Interobserver reproducibility for determining the presence of SVP was assessed using kappa statistics. Strength of agreement was categorized according to the method proposed by Landis and Koch 23 : 0 = poor, 0 to 0.20 = slight, 0.21 to 0.40 = fair, 0.41 to 0.60 = moderate, 0.61 to 0.80 = substantial, and 0.81 to 1.00 = almost perfect. Statistical analyses were performed with Statistical Package for the Social Sciences (version 18.0; SPSS, Inc., Chicago, IL, USA). Two groups of subjects were compared using the independent t-test and the χ2 test, and a P value less than 0.05 was accepted as significant. Logistic regression analysis was used to determine the factors associated with DH and the absence of SVP. The odds ratios (ORs) and 95% confidence intervals (CIs) were calculated. Variables found to be significant in the univariate analysis were included in the multivariate analysis. 
Results
A total of 508 OAG patients who underwent fundus movie clip recording and stereoscopic disc photography on the same day were initially selected from the patient database. Based on the stereoscopic disc photography, 60 individuals had DH in at least one eye. Of these, eight patients were excluded because of unknown untreated IOP (n = 4) or history of intraocular surgery (n = 4). For the 448 patients who had no DH on the day of recording, previous fundus photographs and medical records were reviewed. Through this process, 122 patients who had no history of DH for at least 4 years were identified. Of these, 11 were excluded because of unknown untreated IOP (n = 3) or history of intraocular surgery (n = 8), leaving a final 111 control subjects without DH. Total follow-up period for control subjects was 75.6 ± 17.7 months, and the number of examinations was 25.7 ± 7.8 times with mean follow-up interval of 3.1 ± 0.9 months. Disc photographs were taken every 11.2 ± 3.2 months for the control subjects. A representative patient is shown in the Figure and Supplementary Video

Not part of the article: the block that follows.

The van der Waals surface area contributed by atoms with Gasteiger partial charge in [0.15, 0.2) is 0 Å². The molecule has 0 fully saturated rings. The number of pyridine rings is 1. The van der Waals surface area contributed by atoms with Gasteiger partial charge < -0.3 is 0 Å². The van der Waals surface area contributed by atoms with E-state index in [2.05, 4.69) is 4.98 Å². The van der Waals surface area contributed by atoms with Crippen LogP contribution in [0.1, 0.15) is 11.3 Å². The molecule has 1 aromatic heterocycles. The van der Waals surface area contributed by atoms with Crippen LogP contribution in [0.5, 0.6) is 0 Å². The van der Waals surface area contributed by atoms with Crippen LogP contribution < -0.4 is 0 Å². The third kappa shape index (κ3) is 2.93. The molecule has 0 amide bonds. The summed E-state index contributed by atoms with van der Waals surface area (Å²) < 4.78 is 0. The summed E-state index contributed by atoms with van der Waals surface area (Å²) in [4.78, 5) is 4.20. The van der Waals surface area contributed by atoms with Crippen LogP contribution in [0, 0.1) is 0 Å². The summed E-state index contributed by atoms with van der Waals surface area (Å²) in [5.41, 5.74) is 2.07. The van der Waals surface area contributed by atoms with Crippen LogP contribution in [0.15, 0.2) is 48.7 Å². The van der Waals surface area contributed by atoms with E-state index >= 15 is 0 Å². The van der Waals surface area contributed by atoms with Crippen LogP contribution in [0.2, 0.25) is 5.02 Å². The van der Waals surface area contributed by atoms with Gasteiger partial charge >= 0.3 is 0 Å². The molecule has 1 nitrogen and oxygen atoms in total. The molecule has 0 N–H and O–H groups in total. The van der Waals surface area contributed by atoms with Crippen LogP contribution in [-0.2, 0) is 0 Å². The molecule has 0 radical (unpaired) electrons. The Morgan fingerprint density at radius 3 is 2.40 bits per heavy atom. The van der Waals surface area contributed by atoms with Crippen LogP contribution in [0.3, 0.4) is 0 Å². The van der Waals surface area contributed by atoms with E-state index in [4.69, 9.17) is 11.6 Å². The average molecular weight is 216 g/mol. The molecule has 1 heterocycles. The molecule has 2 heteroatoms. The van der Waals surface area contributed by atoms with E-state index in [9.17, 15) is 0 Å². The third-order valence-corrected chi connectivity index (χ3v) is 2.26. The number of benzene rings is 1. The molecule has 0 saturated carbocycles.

Figure
 
The untreated IOP of a 59-year-old woman was 14 mm Hg, and the IOP at the time of recording was 10.5 mm Hg with ocular hypotensive medication. Disc hemorrhage (arrows) was observed at the inferotemporal sector (left) and then again 6 months later (right).
Figure